The weather has turned hot. Gratuitously hot. Texas hot.
Are you being kept cool by the air-conditioning in your car, your home, your office?
Do you have plenty of cold drinks in the refrigerator, lots of ice in the freezer?
Then chill out as we go back in time to July 18, 1876.
On that date B. B. Paddock’s Fort Worth Democrat reported that a temperature of “one hundred in the shade” and “intense heat and burning sand” “precluded the possibility of any very keen enjoyment” by a representative of the Democrat who visited the “beautiful little city” of Cleburne.
Now I hear you say, “So in 1876 it was hot in Texas in the summer. I’m sure our ancestors dealt with it—just like we do.”
Well, yes and no.
Many of the creature comforts of folks living in 1876 had not changed much in decades.
In 1876 air-conditioning was a raised window and a handfan.
In 1876 beverages—from sarsaparilla to beer—were more likely to be served cool than cold. Ice for drinks was a luxury in Fort Worth. Oh, sure, after Dallas got rail service in 1873 and began to import ice by rail from St. Louis, Fort Worth could import ice from Dallas by wagon. But amounts were limited, and prices were high. Lacking ice, beverages might be kept cool—a relative term—in a cellar or in a burlap bag containing wet sawdust.
But on July 19, 1876—another hot summer day—the first steam locomotive finally arrived in Fort Worth. The coming of the railroad brought profound changes to Fort Worth. The railroad reinflated Fort Worth’s collective sagging psyche after three years of waiting for the track to be laid thirty miles from Dallas. The railroad triggered a population boom, a building boom. Each arriving train brought immigrants, lumber, bricks, cement. Mail and newspapers were delivered faster now. Circuses came to town! Stores and restaurants could offer a far great variety of merchandise and menu. Fort Worth residents could now travel by rail from coast to coast to visit loved ones or just to explore, could board a steam ship in New York or San Francisco and sail to Europe or Asia.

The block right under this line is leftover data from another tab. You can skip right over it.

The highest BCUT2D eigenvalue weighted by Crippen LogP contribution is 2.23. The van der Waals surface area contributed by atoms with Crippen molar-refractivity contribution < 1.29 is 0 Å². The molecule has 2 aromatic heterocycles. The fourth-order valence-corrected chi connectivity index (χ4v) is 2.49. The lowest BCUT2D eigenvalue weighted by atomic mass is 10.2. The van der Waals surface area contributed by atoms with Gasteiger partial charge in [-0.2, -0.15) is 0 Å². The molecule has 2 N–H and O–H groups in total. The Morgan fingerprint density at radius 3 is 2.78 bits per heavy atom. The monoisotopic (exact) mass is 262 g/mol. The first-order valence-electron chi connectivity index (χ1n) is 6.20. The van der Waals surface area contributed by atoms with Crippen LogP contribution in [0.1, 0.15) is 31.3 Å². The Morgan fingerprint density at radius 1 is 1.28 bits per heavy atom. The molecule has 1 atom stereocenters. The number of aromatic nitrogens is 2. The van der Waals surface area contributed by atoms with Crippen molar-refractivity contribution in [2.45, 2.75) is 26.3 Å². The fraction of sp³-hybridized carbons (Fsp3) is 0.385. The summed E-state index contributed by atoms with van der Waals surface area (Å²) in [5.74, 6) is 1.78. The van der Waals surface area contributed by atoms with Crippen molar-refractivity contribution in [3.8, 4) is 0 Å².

Other changes were perhaps less profound but no less appreciated.
Like cold beer!
In fact, cold anything-you-wanted.
Because rail cars soon began to deliver a commodity that on a hot Texas summer day was pert-near as precious as diamonds: ice!
Ice by the carload. Tons of ice. Ice for saloons, restaurants, hotels, grocery stores. Ice for private homes.
In the middle of the summer.
So much ice that entrepreneurs built “ice houses” to store all the ice arriving by rail.
In 1876 Adolphus Busch of the Anheuser-Busch brewing company had introduced refrigerated railroad cars to ship beer. In May 1877 a reporter for the Fort Worth Daily Standard toured a rail car loaded with Anheuser beer and two tons of ice. The beer and ice were transferred to the ice house of W. Y. Cooke & Company.
Cooke’s ice house measured forty feet by forty feet and could hold two rail cars of ice and 250 kegs of beer.
Of course, the rail cars were not “refrigerated” in today’s sense, did not mechanically or chemically sustain ice at a temperature below thirty-two degrees. The cars were merely ice-cooled and designed to slow the melting of the ice they contained.
Likewise, Fort Worth’s ice houses were designed to do no more than slow the melting. Because they were not very efficient, ice houses were big—big enough to hold a lot of ice: two rail cars or more.